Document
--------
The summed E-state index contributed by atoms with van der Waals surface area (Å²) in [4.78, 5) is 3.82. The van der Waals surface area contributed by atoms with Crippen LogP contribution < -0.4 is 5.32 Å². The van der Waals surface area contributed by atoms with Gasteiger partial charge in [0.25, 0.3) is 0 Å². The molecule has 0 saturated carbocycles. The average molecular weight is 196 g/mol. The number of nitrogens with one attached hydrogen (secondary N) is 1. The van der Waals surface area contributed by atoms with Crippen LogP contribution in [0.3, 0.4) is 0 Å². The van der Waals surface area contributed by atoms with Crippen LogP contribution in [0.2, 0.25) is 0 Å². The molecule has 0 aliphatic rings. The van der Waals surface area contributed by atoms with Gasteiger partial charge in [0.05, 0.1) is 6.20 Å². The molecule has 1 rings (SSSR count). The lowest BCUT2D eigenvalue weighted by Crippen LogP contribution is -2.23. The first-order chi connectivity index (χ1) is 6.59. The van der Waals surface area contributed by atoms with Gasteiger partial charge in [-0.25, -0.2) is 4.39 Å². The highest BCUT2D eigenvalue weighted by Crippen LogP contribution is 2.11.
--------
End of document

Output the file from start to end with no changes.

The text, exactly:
The summed E-state index contributed by atoms with van der Waals surface area (Å²) in [4.78, 5) is 3.82. The van der Waals surface area contributed by atoms with Crippen LogP contribution < -0.4 is 5.32 Å². The van der Waals surface area contributed by atoms with Gasteiger partial charge in [0.25, 0.3) is 0 Å². The molecule has 0 saturated carbocycles. The average molecular weight is 196 g/mol. The number of nitrogens with one attached hydrogen (secondary N) is 1. The van der Waals surface area contributed by atoms with Crippen LogP contribution in [0.3, 0.4) is 0 Å². The van der Waals surface area contributed by atoms with Crippen LogP contribution in [0.2, 0.25) is 0 Å². The molecule has 0 aliphatic rings. The van der Waals surface area contributed by atoms with Gasteiger partial charge in [0.05, 0.1) is 6.20 Å². The molecule has 1 rings (SSSR count). The lowest BCUT2D eigenvalue weighted by Crippen LogP contribution is -2.23. The first-order chi connectivity index (χ1) is 6.59. The van der Waals surface area contributed by atoms with Gasteiger partial charge in [-0.25, -0.2) is 4.39 Å². The highest BCUT2D eigenvalue weighted by Crippen LogP contribution is 2.11.